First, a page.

Say, like with the situation in Libya, had Congress met, it could have voted against the military intervention. Then, when President Obama tried to lead forces into the conflict, Congress could have said, "No, the Constitution grants us authority on this matter, and we've already ruled on whether to enter this war, and the answer is 'no.' "

I, for my part, have not decided whether I favor U.S. air presence in Libya, but I do believe it should come only with Congressional approval.

And, I think it would be neat if for the first time in history, Congress were to take the initiative and rule on the issue without being called upon to do so by the president.

Congress, step up and assert your authority.

Wednesday, March 23, 2011

Do Unto Politicians As You Would . . .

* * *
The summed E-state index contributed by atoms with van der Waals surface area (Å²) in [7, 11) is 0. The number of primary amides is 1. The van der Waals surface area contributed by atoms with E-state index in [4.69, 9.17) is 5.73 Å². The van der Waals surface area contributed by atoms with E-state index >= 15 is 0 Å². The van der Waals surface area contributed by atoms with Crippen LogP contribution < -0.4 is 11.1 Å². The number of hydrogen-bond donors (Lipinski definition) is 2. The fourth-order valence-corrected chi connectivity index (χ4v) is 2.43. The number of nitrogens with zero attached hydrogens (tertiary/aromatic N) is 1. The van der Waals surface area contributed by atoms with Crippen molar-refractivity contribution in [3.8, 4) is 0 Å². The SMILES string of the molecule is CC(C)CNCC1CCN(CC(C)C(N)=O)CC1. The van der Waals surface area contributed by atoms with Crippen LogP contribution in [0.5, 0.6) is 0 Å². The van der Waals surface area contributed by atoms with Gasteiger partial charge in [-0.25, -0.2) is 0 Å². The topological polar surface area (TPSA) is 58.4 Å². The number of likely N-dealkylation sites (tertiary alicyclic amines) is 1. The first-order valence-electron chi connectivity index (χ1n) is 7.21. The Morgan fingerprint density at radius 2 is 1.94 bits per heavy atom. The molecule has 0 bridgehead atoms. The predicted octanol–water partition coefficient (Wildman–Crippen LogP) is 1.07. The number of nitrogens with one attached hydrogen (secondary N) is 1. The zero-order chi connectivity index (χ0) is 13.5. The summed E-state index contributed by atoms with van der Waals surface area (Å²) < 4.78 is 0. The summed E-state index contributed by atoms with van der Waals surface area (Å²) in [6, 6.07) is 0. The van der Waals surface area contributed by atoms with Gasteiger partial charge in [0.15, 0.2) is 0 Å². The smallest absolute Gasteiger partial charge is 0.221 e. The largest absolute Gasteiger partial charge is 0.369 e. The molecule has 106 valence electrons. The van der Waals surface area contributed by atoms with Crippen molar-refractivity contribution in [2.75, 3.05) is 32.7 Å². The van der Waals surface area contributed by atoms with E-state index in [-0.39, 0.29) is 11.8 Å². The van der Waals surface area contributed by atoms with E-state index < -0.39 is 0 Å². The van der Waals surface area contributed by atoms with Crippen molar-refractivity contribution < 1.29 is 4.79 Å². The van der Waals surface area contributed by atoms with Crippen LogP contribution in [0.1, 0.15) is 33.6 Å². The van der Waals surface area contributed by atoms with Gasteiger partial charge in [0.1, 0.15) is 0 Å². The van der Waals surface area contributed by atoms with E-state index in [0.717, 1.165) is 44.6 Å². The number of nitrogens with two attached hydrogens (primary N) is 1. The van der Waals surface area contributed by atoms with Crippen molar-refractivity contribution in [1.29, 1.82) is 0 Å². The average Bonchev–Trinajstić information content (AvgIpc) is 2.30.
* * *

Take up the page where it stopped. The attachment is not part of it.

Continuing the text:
This HB477 thing is a tremendous opportunity to take the old axiom, "Do unto politicians as you would have them do unto you," and apply it. It is an opportunity to do good unto the politician. (No, do not add, ". . . and them that spitefully use you" to that sentence, for I truly believe the politician does not try to do us harm.)

Hey, take it the way the axiom was originally written, "Do unto others as you would have them do unto you," does it make room for exceptions? Does it leave the politician out? It doesn't. So, if were you in this boat, how would you want to be treated? Would you like your text messages to be open game for the public? Would you like to have to dig up all your old messages months later and send them to someone who wanted to sift through them all in search of something to use against you?